The Style network is undergoing a programming makeover.
The decade-old, Comcast-owned channel is officially strutting away from runway-based, high-fashion-oriented programming in favor of more inspirational content that focuses on the triumphs and trials of ordinary women, according to network president Salaam Coleman Smith.
As part of the network’s transformation, Style has introduced a new tagline, “Before Meets After.” The tagline better reflects content like Kimora: Life In The Fast Lane and Ruby, which Smith said place a greater emphasis on the life changes and issues of ordinary women, and have helped the network draw record numbers of viewers.
We had been primarily focused on high-end fashion — it was very much the runway network, very much the fashionista network,” said Smith, which was more reflected in the former tagline, “It’s So You.”
“We became much more character and story-driven, and by shifting to more character- and story-driven shows, we really also developed a connection to our audience that was far more enduring,” said Smith.
While the network has essentially shifted away from such typical fashion shows as Runway and Model since Smith took over at Style in 2006, its ratings fortunes really exploded with the 2007 launch of Kimora, which follows the exploits of the famed model, entrepreneur and mother; and last year’s debut of Ruby, which examines one charismatic woman’s weight-loss struggle.
The network set a viewing record in 2008, drawing 149,000 watchers in primetime, up 17% from the prior year. Style’s performance was paced by Ruby, which is averaging more than 400,000 viewers in its freshman run. A second season has already been commissioned.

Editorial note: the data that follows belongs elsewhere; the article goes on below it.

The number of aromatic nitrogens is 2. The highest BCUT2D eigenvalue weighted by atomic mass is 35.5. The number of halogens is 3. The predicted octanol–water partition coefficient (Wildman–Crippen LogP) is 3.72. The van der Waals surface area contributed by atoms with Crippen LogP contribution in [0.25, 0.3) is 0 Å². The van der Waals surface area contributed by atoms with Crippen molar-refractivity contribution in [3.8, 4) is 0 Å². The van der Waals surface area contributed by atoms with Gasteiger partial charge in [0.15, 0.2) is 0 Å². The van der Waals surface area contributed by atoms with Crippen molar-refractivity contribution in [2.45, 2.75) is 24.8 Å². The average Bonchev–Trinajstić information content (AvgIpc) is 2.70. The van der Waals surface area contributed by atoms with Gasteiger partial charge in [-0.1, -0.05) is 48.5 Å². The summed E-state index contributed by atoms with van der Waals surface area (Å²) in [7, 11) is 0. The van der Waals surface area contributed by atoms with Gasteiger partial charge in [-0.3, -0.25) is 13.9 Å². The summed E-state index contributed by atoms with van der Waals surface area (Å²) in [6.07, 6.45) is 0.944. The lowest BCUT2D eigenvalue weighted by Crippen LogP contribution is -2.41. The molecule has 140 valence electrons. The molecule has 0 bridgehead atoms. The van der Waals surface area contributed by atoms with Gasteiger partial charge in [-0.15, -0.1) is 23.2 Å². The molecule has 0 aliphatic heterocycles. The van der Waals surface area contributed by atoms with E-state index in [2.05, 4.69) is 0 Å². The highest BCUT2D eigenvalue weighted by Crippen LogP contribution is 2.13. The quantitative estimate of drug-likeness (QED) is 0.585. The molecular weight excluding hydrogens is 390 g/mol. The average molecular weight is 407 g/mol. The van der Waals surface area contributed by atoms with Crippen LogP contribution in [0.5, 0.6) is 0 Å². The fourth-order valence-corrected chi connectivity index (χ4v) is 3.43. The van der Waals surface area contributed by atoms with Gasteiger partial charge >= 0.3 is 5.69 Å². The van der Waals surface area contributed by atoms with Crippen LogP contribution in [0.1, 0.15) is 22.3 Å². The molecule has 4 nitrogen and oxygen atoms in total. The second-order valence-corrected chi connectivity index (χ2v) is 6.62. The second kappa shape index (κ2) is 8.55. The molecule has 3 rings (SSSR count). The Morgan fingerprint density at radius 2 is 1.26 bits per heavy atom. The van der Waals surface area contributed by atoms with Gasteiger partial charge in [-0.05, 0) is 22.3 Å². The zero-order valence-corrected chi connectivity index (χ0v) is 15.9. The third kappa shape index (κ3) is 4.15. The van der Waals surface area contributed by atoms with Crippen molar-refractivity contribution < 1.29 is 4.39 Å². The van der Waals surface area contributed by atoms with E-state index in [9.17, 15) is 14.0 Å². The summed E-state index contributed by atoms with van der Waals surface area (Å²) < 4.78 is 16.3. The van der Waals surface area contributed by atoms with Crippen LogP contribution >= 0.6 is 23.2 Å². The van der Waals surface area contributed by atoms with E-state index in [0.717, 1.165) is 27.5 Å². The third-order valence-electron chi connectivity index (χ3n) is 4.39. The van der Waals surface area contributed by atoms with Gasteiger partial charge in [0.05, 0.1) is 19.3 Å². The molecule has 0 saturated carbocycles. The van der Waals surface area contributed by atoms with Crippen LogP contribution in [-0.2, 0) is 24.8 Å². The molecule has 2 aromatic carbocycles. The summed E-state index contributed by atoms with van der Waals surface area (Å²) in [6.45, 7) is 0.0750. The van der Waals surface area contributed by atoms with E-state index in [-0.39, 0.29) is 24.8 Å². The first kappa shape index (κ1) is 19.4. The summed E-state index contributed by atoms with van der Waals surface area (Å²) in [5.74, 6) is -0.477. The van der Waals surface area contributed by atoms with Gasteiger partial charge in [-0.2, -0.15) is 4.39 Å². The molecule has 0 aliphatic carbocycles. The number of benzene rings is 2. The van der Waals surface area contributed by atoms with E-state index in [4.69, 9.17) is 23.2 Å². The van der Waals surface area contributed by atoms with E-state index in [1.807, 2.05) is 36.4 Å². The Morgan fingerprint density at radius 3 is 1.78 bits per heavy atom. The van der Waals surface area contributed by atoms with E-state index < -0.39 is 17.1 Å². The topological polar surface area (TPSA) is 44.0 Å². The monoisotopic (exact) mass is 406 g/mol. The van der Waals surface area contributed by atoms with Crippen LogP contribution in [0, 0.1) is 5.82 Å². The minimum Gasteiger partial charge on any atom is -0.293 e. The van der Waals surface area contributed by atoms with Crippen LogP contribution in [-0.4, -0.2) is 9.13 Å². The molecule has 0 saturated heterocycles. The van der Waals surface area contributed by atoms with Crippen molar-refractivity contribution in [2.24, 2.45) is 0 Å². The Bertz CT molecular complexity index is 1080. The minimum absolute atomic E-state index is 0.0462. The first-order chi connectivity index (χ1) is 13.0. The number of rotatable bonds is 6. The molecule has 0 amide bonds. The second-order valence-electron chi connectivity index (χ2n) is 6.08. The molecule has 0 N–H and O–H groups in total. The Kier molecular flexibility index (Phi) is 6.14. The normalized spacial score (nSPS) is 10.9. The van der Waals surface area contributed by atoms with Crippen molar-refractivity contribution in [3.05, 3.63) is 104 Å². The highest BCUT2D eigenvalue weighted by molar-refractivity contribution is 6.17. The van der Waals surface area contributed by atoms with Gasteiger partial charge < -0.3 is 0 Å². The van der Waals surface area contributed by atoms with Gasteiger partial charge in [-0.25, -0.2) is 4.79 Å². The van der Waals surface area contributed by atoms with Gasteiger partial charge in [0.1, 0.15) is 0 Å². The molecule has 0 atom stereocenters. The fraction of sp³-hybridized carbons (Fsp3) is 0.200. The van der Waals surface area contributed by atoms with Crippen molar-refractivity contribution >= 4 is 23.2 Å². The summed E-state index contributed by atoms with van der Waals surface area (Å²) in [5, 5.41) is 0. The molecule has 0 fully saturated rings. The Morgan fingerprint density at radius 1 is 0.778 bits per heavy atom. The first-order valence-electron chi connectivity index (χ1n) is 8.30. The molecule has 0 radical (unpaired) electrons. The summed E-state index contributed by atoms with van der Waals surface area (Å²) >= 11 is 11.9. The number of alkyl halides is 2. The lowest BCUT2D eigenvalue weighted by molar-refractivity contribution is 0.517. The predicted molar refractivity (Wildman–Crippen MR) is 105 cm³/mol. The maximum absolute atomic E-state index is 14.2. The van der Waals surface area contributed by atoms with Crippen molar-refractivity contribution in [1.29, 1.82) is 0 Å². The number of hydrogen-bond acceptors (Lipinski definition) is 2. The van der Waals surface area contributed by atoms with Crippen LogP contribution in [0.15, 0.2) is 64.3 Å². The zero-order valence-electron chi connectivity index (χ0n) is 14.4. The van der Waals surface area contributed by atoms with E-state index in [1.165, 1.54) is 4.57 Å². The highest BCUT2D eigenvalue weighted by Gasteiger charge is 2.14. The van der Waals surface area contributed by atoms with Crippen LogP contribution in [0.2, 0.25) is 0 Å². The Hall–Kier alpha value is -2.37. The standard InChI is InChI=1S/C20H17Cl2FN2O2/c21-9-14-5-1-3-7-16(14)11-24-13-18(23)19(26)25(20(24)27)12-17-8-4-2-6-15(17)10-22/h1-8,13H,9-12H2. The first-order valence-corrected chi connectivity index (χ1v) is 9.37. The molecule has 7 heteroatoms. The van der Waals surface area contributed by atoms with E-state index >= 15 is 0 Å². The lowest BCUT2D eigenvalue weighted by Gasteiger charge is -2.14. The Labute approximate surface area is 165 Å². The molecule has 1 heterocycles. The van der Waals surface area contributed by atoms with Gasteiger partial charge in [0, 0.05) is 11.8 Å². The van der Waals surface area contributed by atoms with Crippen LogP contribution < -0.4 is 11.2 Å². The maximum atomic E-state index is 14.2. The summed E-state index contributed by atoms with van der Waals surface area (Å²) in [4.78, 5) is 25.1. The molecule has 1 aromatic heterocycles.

Smith said Ruby is an example of the network’s shift toward more transformational and inspiring shows for its target viewers, 25-to-49-year-old women.
“We felt that we were essentially a size-two network in a size-14 world, figuratively, in that we weren’t connecting with real women,” she said. “What you see now is women who have a voice — you see a range of women, whether its women who are struggling with weight loss or women who are high-end fashionistas. From Kimora to Ruby — it is about as broad a range as you can find on television.”
Smith believes the network’s new programming approach will help Style differentiate itself from other players in the female-targeted marketplace, including Lifetime, Oxygen and WE TV.
“I think of Style as the next generation of women’s network,” she said. “Networks like Lifetime or Oxygen tend to be more general entertainment-based, whereas Style serves a niche category of makeovers, but it happens to be a category that has particular appeal to women.”
Up next for Style is a new reality series dubbed Running in Heels, which takes a behind-the-scenes look at the lives of the people who run fashion magazine Marie Claire. Smith said the network will continue to look for shows that celebrate the lives of everyday women.
“Women are constantly reinventing themselves, so what we try to do is represent reinvention on multiple levels,” she said. “We’re coming from the standpoint of we love you just as you are — but giving you the inspiration and hope to take it one step further.”